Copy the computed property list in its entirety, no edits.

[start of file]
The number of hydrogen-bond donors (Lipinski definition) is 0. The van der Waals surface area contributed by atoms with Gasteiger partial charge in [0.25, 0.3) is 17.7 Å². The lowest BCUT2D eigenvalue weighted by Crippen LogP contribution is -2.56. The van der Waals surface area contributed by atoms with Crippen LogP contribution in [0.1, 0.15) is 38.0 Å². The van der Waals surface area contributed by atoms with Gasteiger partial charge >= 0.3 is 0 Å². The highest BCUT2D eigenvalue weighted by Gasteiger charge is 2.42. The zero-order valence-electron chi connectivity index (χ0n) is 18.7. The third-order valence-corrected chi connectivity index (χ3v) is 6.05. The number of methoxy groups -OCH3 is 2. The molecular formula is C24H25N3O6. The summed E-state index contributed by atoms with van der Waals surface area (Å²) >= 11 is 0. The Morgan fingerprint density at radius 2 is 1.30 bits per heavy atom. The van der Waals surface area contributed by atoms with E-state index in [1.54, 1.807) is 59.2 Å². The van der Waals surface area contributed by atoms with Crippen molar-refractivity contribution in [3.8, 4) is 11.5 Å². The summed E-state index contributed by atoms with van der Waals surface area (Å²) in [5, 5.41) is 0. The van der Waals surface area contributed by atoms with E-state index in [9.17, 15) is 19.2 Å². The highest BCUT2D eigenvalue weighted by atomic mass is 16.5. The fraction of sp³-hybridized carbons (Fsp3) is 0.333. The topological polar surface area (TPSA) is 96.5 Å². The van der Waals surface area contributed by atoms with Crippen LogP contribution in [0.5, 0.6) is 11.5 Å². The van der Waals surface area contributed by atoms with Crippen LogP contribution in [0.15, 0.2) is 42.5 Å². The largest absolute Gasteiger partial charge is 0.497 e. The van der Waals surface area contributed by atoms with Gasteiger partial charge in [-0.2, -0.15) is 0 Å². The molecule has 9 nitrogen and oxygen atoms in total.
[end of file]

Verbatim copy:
The number of hydrogen-bond donors (Lipinski definition) is 0. The van der Waals surface area contributed by atoms with Gasteiger partial charge in [0.25, 0.3) is 17.7 Å². The lowest BCUT2D eigenvalue weighted by Crippen LogP contribution is -2.56. The van der Waals surface area contributed by atoms with Crippen LogP contribution in [0.1, 0.15) is 38.0 Å². The van der Waals surface area contributed by atoms with Gasteiger partial charge >= 0.3 is 0 Å². The highest BCUT2D eigenvalue weighted by Gasteiger charge is 2.42. The zero-order valence-electron chi connectivity index (χ0n) is 18.7. The third-order valence-corrected chi connectivity index (χ3v) is 6.05. The number of methoxy groups -OCH3 is 2. The molecular formula is C24H25N3O6. The summed E-state index contributed by atoms with van der Waals surface area (Å²) >= 11 is 0. The Morgan fingerprint density at radius 2 is 1.30 bits per heavy atom. The van der Waals surface area contributed by atoms with E-state index in [1.54, 1.807) is 59.2 Å². The van der Waals surface area contributed by atoms with Crippen molar-refractivity contribution in [3.8, 4) is 11.5 Å². The summed E-state index contributed by atoms with van der Waals surface area (Å²) in [5, 5.41) is 0. The van der Waals surface area contributed by atoms with E-state index in [9.17, 15) is 19.2 Å². The highest BCUT2D eigenvalue weighted by atomic mass is 16.5. The fraction of sp³-hybridized carbons (Fsp3) is 0.333. The topological polar surface area (TPSA) is 96.5 Å². The van der Waals surface area contributed by atoms with Crippen LogP contribution in [0.5, 0.6) is 11.5 Å². The van der Waals surface area contributed by atoms with Crippen LogP contribution in [0.15, 0.2) is 42.5 Å². The largest absolute Gasteiger partial charge is 0.497 e. The van der Waals surface area contributed by atoms with Gasteiger partial charge in [-0.2, -0.15) is 0 Å². The molecule has 9 nitrogen and oxygen atoms in total.